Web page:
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What not to Say in your Entry-Level Interview

Please note: All of my interview experience is in the tech industry. I've tried to keep this article as universal as possible but there are some career fields where this information may not apply.


The first few interviews in your desired career field can feel like live-action shark tank. I mean you might be the kind of badass that struts into an interview room, slams down your resume, and doesn't leave until the job is yours but this post is for the average human who fears rejection and has mild social anxiety.

In my short five year career I've been an interviewer in over forty interviews. It started as a part of my job as a team lead but after a handful of rough interviews I began to conduct mock interviews as a volunteer to dissuade people from making the same mistakes. At this point I've been on the receiving end of a handful of kick-ass interviews and, unfortunately quite a few sub-par ones. Throughout these interviews there have been a few recurrent "deal-breaker" mistakes that interviewees have made which I've catalogued below.


The Big Mistakes

Being unable to explain your resume

Your resume is your calling card. It's everyone's first impression of you when you're interviewing for a new job and there is a high chance your employer is going to have questions based on the things they see. (It should go without saying but this is also why should never write "detailed oriented" rather than "detail oriented"...yes...it's happened).

I interviewed a man once who had a three year gap between jobs. When asked why the gap existed the answer was an unconvincing "well, I was let go...then...well you know". To be clear, he did not get the job. When I was interviewing for my first job I was questioned about my lower than average GPA (2.6) and my answer was "Umm I don't know really." To be clear, I also did not get the job.

The problem in both of these scenarios is not that we had red flags on our resumes but that we could not explain why we had them. Look critically at your resume, then have a friend look critically at your resume. Is there anything that seems questionable to you, and can you explain it?


Being too humble

Your interview is not the time for humility. It's the time to show off just how great you are and how lucky that potential company would be to hire you. When you lack confidence in an interview you give the employer doubts about hiring you. I mean...if you're not sure why you're awesome why should they think you are?

Typically this "humility" rears its ugly head when the interviewee is asked about strengths or accomplishments. On multiple occasions I've heard interviewees add a "but" or "we" to their response. For example, "During my time at the company I increased recurring revenue by 15%...but it was really my team that got me through", or "We were able to up our automation coverage exponentially while I was at the company!"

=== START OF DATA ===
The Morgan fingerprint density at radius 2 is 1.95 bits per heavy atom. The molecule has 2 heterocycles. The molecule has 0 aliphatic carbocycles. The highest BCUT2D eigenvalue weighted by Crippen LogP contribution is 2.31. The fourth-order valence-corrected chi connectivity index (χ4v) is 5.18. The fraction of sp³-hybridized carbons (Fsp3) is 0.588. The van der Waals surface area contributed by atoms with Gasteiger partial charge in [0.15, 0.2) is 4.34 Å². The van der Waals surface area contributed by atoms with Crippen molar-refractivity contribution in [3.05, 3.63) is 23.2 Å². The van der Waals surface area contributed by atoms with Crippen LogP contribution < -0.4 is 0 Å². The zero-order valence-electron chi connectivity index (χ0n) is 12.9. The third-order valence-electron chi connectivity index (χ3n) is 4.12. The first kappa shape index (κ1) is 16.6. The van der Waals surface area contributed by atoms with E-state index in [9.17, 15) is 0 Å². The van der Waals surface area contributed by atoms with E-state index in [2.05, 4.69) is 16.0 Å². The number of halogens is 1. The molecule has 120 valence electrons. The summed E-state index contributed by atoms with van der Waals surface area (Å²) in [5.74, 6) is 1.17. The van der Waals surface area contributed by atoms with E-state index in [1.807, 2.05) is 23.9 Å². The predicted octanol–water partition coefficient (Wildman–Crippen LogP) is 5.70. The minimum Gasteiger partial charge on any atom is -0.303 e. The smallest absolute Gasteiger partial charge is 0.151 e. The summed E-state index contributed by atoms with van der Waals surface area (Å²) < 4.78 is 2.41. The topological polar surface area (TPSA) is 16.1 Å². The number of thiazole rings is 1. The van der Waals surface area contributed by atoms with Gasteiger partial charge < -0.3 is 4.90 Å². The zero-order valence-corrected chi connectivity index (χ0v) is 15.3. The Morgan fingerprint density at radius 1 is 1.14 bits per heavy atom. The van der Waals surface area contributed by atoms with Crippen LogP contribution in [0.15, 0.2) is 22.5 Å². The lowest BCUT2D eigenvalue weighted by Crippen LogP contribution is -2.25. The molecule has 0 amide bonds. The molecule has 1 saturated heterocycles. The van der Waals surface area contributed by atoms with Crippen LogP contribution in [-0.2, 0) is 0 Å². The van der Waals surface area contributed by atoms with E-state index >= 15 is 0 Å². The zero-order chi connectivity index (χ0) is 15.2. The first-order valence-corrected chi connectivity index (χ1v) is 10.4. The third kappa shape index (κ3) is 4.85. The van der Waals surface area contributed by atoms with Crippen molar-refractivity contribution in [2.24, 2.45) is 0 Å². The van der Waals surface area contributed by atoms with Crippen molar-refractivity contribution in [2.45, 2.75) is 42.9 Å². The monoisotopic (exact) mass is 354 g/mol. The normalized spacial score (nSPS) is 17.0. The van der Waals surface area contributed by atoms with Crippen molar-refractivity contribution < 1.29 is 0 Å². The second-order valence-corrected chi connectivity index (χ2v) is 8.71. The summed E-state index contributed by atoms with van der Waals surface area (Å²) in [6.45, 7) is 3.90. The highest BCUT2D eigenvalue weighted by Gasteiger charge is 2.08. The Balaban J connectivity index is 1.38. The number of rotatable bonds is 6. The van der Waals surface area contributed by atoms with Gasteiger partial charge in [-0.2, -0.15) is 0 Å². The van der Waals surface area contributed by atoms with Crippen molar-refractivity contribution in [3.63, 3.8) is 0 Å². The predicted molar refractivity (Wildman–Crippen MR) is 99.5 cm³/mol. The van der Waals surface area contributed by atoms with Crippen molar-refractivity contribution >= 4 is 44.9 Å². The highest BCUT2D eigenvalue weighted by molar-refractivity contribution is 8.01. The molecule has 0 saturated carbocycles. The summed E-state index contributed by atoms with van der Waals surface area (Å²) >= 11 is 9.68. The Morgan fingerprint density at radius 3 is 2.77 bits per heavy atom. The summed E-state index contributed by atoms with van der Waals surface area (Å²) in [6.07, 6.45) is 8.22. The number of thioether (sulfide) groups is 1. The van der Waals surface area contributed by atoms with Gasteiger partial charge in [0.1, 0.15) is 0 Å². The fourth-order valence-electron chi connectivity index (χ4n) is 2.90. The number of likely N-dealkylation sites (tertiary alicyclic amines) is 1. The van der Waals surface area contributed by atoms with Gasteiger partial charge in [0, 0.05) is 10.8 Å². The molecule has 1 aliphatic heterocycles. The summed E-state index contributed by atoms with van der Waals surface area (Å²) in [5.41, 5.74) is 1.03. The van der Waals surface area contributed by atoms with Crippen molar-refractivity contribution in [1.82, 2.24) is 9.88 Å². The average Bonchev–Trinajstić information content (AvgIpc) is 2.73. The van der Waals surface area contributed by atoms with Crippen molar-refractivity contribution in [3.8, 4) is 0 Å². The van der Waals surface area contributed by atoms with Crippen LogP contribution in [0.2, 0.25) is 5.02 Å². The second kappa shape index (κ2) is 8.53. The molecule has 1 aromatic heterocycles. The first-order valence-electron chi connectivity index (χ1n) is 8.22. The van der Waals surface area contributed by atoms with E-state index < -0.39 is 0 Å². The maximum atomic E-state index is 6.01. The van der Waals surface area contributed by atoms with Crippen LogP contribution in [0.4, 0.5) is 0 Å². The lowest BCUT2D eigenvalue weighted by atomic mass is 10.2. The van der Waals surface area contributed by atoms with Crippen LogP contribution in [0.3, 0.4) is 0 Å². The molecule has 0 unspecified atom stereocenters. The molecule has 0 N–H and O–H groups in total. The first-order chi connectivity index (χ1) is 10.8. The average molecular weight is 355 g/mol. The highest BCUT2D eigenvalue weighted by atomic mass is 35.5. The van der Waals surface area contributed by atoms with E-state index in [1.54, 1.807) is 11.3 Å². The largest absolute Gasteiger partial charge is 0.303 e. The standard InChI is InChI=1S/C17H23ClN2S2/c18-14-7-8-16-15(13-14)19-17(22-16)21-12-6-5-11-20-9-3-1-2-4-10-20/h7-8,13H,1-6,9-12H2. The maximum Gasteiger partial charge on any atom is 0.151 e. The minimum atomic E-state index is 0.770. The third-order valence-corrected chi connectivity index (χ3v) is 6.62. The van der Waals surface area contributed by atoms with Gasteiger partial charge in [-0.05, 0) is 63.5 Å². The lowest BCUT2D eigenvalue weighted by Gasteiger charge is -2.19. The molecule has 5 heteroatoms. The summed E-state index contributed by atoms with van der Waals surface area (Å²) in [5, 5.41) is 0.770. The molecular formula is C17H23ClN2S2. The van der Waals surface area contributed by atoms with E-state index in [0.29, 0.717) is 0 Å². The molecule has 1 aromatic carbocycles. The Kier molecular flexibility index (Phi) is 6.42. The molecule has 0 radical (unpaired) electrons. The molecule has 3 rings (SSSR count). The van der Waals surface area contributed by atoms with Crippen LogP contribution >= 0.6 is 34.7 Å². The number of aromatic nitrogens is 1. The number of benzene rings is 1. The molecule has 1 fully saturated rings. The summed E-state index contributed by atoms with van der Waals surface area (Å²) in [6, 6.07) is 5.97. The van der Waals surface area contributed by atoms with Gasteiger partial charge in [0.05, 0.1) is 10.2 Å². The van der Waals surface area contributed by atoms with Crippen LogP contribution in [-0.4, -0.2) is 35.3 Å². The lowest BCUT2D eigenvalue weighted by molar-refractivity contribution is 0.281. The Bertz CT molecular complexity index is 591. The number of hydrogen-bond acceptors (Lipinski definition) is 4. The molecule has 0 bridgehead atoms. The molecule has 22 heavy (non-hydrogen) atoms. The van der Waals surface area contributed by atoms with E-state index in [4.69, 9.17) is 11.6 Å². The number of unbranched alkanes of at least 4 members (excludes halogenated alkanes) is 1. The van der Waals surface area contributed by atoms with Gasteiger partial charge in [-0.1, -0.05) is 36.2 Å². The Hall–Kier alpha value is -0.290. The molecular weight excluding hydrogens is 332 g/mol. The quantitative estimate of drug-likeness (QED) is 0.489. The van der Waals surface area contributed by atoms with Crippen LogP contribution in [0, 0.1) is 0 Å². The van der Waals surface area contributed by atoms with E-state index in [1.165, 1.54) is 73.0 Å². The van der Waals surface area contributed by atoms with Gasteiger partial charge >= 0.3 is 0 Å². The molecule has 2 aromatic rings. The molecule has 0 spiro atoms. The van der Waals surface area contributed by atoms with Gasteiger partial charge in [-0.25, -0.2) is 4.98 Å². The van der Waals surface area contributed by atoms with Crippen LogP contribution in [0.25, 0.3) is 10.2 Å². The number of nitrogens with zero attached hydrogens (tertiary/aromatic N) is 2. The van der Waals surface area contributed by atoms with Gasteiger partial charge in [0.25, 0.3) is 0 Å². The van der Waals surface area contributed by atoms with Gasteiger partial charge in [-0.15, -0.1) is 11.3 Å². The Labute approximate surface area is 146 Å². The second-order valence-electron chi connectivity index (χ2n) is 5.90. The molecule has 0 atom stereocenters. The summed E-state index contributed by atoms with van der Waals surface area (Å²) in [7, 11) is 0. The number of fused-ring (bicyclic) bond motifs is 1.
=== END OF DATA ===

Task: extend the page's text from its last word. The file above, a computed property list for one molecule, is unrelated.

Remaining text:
When you're talking about yourself forget everyone else, just talk about how amazing you are as an individual. There will be plenty of time for humility once you're hired.

(There is a caveat here though in that you can also lack all humility and be too full of yourself. I've been in both places. To avoid going to far in the opposite direction of humility just remember to respect those in the room with you. Don't act like you are better or more qualified than those who are conducting your interview and don't act like the role is beneath you but you'll throw the company a bone and take it. Trust me, they have more options than you and if you're a d-bag in your interview they'll choose someone else.)

Burning bridges before they've been built

As a software tester I once participated in a career fair at my Alma Mater. We had two entry-level positions for which we were hiring, both on the services side of the organization. A student came up to speak with us about his goal of working as a Product Manager at our company (a position that typically requires about five years of experience). We applauded his goal and recommended our available positions as potential stepping stones to his dream job.

He looked at the paper, sighed and said something to the effect of "These positions are much lower than what I'm qualified for so I think I'll keep looking." As he waltzed away from our booth the recruiter busted out laughing. The irony was that both the recruiter and I would conducting two out of his three interviews if he were to ever apply to our organization. Before he'd even interviewed at our company he'd made a bad a impression on two of the people who would have a say in his future.

When you are interviewing at a company you have no idea who the decision-makers are at that organization. The woman you bump into in the restroom could be your peer-interviewer; the man you were joking with in the lobby could be the recruiter; the person you cut to get coffee in the kitchen could be the CFO. From the second you step across the threshold of an organization you should treat every human as though they have your fate in their hands.


In short...

For an entry-level position your employer is really avoiding three things:

  1. Résumé Red Flags

  2. Insecurity

  3. Assholes

If you can avoid these three pitfalls you'll do great. Best of luck!

Are you about to interview for your first job? If so, what are you most afraid of? What do you think you'll nail?


If you interview people for jobs, what are some of the biggest mistakes you've seen?

Next up: What your Entry-Level Interviewer wants to Hear

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